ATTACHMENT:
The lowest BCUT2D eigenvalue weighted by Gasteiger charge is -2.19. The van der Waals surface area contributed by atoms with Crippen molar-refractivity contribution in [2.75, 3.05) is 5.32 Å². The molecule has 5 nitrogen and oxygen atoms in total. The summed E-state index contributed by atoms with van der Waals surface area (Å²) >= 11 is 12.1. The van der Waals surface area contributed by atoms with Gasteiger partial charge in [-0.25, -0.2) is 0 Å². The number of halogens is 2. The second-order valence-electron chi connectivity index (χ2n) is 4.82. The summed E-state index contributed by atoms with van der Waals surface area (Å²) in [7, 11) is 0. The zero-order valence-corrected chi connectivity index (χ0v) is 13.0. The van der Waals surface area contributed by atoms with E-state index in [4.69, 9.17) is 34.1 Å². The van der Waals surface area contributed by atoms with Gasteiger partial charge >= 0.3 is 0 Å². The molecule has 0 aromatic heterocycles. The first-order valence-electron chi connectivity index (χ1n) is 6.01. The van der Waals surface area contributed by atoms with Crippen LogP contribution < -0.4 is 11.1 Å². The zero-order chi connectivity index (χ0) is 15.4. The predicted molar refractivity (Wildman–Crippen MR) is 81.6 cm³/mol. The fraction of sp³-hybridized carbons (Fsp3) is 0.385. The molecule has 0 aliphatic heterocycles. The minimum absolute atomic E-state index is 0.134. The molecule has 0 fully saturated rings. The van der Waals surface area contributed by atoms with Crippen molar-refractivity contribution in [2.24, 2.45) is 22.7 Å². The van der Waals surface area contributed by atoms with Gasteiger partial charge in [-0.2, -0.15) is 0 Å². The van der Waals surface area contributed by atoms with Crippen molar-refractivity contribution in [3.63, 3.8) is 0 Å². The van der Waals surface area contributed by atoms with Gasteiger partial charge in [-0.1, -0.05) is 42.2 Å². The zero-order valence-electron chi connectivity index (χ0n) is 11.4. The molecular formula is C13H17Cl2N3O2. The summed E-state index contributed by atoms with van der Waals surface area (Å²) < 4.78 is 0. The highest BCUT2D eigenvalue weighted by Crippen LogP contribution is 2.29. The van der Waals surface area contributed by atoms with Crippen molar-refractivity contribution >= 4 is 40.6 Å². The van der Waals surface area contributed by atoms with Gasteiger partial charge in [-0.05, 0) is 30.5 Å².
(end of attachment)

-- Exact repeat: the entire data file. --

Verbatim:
The lowest BCUT2D eigenvalue weighted by Gasteiger charge is -2.19. The van der Waals surface area contributed by atoms with Crippen molar-refractivity contribution in [2.75, 3.05) is 5.32 Å². The molecule has 5 nitrogen and oxygen atoms in total. The summed E-state index contributed by atoms with van der Waals surface area (Å²) >= 11 is 12.1. The van der Waals surface area contributed by atoms with Gasteiger partial charge in [-0.25, -0.2) is 0 Å². The number of halogens is 2. The second-order valence-electron chi connectivity index (χ2n) is 4.82. The summed E-state index contributed by atoms with van der Waals surface area (Å²) in [7, 11) is 0. The zero-order valence-corrected chi connectivity index (χ0v) is 13.0. The van der Waals surface area contributed by atoms with E-state index in [4.69, 9.17) is 34.1 Å². The van der Waals surface area contributed by atoms with Gasteiger partial charge >= 0.3 is 0 Å². The molecule has 0 aromatic heterocycles. The first-order valence-electron chi connectivity index (χ1n) is 6.01. The van der Waals surface area contributed by atoms with Crippen LogP contribution < -0.4 is 11.1 Å². The zero-order chi connectivity index (χ0) is 15.4. The predicted molar refractivity (Wildman–Crippen MR) is 81.6 cm³/mol. The fraction of sp³-hybridized carbons (Fsp3) is 0.385. The molecule has 0 aliphatic heterocycles. The minimum absolute atomic E-state index is 0.134. The molecule has 0 fully saturated rings. The van der Waals surface area contributed by atoms with Crippen molar-refractivity contribution in [2.24, 2.45) is 22.7 Å². The van der Waals surface area contributed by atoms with Gasteiger partial charge in [-0.2, -0.15) is 0 Å². The van der Waals surface area contributed by atoms with Crippen molar-refractivity contribution in [3.63, 3.8) is 0 Å². The van der Waals surface area contributed by atoms with Gasteiger partial charge in [-0.1, -0.05) is 42.2 Å². The zero-order valence-electron chi connectivity index (χ0n) is 11.4. The molecular formula is C13H17Cl2N3O2. The summed E-state index contributed by atoms with van der Waals surface area (Å²) < 4.78 is 0. The highest BCUT2D eigenvalue weighted by Crippen LogP contribution is 2.29. The van der Waals surface area contributed by atoms with Crippen molar-refractivity contribution >= 4 is 40.6 Å². The van der Waals surface area contributed by atoms with Gasteiger partial charge in [-0.05, 0) is 30.5 Å².